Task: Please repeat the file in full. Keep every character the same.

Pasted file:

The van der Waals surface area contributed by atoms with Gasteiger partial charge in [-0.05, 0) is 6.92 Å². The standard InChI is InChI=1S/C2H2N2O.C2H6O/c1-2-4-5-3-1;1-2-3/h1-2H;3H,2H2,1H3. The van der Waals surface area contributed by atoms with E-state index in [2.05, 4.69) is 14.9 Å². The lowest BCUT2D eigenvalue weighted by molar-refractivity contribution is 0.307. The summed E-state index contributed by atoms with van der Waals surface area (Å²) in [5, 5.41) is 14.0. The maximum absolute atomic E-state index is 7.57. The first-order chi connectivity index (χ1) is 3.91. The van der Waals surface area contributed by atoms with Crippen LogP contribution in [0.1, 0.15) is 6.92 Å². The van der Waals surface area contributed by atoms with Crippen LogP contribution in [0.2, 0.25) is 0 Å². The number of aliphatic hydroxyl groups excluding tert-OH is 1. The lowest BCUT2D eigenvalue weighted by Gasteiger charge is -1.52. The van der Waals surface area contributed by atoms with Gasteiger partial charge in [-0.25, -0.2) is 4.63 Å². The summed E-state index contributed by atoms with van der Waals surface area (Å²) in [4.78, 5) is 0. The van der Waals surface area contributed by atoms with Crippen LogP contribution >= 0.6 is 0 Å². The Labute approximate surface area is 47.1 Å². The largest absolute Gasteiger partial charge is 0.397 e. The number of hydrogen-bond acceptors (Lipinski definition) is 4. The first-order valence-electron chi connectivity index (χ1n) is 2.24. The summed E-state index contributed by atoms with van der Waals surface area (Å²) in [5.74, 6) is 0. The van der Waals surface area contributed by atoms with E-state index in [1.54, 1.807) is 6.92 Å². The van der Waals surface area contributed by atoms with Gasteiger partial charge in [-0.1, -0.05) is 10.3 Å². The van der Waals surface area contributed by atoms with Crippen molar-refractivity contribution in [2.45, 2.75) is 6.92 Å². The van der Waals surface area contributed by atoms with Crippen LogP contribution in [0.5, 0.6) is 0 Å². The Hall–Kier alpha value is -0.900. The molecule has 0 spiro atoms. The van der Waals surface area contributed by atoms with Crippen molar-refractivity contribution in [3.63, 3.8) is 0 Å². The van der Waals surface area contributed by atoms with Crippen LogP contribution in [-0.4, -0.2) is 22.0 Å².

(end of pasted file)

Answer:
The van der Waals surface area contributed by atoms with Gasteiger partial charge in [-0.05, 0) is 6.92 Å². The standard InChI is InChI=1S/C2H2N2O.C2H6O/c1-2-4-5-3-1;1-2-3/h1-2H;3H,2H2,1H3. The van der Waals surface area contributed by atoms with E-state index in [2.05, 4.69) is 14.9 Å². The lowest BCUT2D eigenvalue weighted by molar-refractivity contribution is 0.307. The summed E-state index contributed by atoms with van der Waals surface area (Å²) in [5, 5.41) is 14.0. The maximum absolute atomic E-state index is 7.57. The first-order chi connectivity index (χ1) is 3.91. The van der Waals surface area contributed by atoms with Crippen LogP contribution in [0.1, 0.15) is 6.92 Å². The van der Waals surface area contributed by atoms with Crippen LogP contribution in [0.2, 0.25) is 0 Å². The number of aliphatic hydroxyl groups excluding tert-OH is 1. The lowest BCUT2D eigenvalue weighted by Gasteiger charge is -1.52. The van der Waals surface area contributed by atoms with Gasteiger partial charge in [-0.25, -0.2) is 4.63 Å². The summed E-state index contributed by atoms with van der Waals surface area (Å²) in [4.78, 5) is 0. The van der Waals surface area contributed by atoms with Crippen LogP contribution >= 0.6 is 0 Å². The Labute approximate surface area is 47.1 Å². The largest absolute Gasteiger partial charge is 0.397 e. The number of hydrogen-bond acceptors (Lipinski definition) is 4. The first-order valence-electron chi connectivity index (χ1n) is 2.24. The summed E-state index contributed by atoms with van der Waals surface area (Å²) in [5.74, 6) is 0. The van der Waals surface area contributed by atoms with E-state index in [1.54, 1.807) is 6.92 Å². The van der Waals surface area contributed by atoms with Gasteiger partial charge in [-0.1, -0.05) is 10.3 Å². The van der Waals surface area contributed by atoms with Crippen molar-refractivity contribution in [2.45, 2.75) is 6.92 Å². The van der Waals surface area contributed by atoms with Crippen LogP contribution in [0.5, 0.6) is 0 Å². The Hall–Kier alpha value is -0.900. The molecule has 0 spiro atoms. The van der Waals surface area contributed by atoms with Crippen molar-refractivity contribution in [3.63, 3.8) is 0 Å². The van der Waals surface area contributed by atoms with Crippen LogP contribution in [-0.4, -0.2) is 22.0 Å².